The Message of the Prophets by J. Daniel Hays
This book is an outstanding introduction and overview of the prophetic and apocalyptic books of the Old Testament. Hays is at home in these books and really does a great job outlining the message of each prophetic book. The book is separated into three sections: (1) The Big Picture (2) The Major Prophets (3) The Book of the Twelve. Section (1) introduces prophets/prophecy, the historical context that the prophets find themselves in, and the “Big Picture” message of the prophets. Hays separates this message into three helpful and easy to remember parts: (a) You (Israel/Judah) have broken the covenant; you had better repent! (b) No repentance? Then judgement! Judgement will also come on the nations. (c) Yet there is hope beyond the judgement for a glorious future restoration both for Israel/Judah and for the nations.5 Section (1) and (2) are essentially a running commentary/exposition (with a short intro) on each prophetic book. The purpose here is not in depth exegesis, but an overview of the flow of the book being covered. Along the way, Hays throws in some extra nuggets of information such as New Testament Connections, some word studies, thematic studies, and more. As a side note, currently, my wife is reading through the prophets and is in Jeremiah. She has been using this book as an aid in her Bible study and has really enjoyed it! I highly recommend this book for both the scholar and laymen. Everyone who reads this will better understand “The Message of the Prophets.”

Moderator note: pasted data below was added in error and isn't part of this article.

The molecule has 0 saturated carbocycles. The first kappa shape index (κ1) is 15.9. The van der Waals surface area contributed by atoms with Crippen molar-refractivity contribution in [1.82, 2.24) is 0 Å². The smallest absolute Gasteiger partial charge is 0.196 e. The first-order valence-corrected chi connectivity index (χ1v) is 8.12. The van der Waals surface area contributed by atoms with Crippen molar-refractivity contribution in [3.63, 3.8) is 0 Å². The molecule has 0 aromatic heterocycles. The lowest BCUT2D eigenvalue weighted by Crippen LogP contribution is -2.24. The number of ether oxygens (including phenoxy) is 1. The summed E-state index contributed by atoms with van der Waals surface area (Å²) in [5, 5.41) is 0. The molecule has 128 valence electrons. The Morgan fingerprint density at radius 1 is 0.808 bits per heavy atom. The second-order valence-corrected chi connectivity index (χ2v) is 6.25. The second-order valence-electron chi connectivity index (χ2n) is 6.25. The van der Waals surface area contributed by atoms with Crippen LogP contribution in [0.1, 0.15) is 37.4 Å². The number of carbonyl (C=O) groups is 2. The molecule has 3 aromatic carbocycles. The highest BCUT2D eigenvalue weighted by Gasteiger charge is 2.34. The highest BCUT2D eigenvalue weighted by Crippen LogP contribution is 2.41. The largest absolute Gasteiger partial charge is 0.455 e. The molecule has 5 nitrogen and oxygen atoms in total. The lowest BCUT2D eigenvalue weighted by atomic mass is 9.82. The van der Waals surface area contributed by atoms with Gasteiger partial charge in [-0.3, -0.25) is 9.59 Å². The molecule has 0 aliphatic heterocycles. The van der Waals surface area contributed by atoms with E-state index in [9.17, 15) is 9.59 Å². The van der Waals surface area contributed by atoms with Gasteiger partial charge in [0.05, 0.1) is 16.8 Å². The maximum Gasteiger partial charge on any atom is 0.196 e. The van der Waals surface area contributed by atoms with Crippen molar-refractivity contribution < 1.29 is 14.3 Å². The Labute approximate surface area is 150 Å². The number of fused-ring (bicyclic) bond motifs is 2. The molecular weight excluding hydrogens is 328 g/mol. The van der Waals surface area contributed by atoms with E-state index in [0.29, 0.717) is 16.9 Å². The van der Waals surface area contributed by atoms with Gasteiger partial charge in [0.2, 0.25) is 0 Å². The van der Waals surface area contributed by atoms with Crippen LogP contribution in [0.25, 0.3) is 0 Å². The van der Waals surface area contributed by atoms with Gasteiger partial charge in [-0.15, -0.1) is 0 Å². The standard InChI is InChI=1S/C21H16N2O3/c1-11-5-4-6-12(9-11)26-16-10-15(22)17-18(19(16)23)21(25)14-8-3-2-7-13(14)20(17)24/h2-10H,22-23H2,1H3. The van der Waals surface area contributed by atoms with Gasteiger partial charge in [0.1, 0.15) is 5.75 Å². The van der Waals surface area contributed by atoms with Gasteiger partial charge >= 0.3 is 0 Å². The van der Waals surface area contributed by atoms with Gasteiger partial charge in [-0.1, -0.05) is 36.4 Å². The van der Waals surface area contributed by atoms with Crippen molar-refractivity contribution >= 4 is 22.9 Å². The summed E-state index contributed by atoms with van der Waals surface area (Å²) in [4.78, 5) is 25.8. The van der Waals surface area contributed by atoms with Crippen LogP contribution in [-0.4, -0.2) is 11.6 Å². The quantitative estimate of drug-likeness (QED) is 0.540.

- Stephen G. Dempster, Dominion and Dynasty: a Biblical Theology of the Hebrew Bible (Downers Grove, Ill.: IVP Academic, 2003), 231.
- John H. Walton, The Lost World of Genesis One: Ancient Cosmology and the Origins Debate (Downers Grove, IL: IVP Academic, 2009), 97.
- T. Desmond Alexander, From Paradise to the Promised Land: an Introduction to the Pentateuch, 2nd ed. (Grand Rapids, MI: Baker Academic, 2012), 93-94.
- T. Desmond Alexander, From Paradise to the Promised Land: an Introduction to the Pentateuch, 2nd ed. (Grand Rapids, MI: Baker Academic, 2012), 100.
- J. Daniel Hays, Message of the Prophets: a Survey of the Prophetic and Apocalyptic Books of the Old Testament (Grand Rapids, MI: Zondervan, 2010), 63.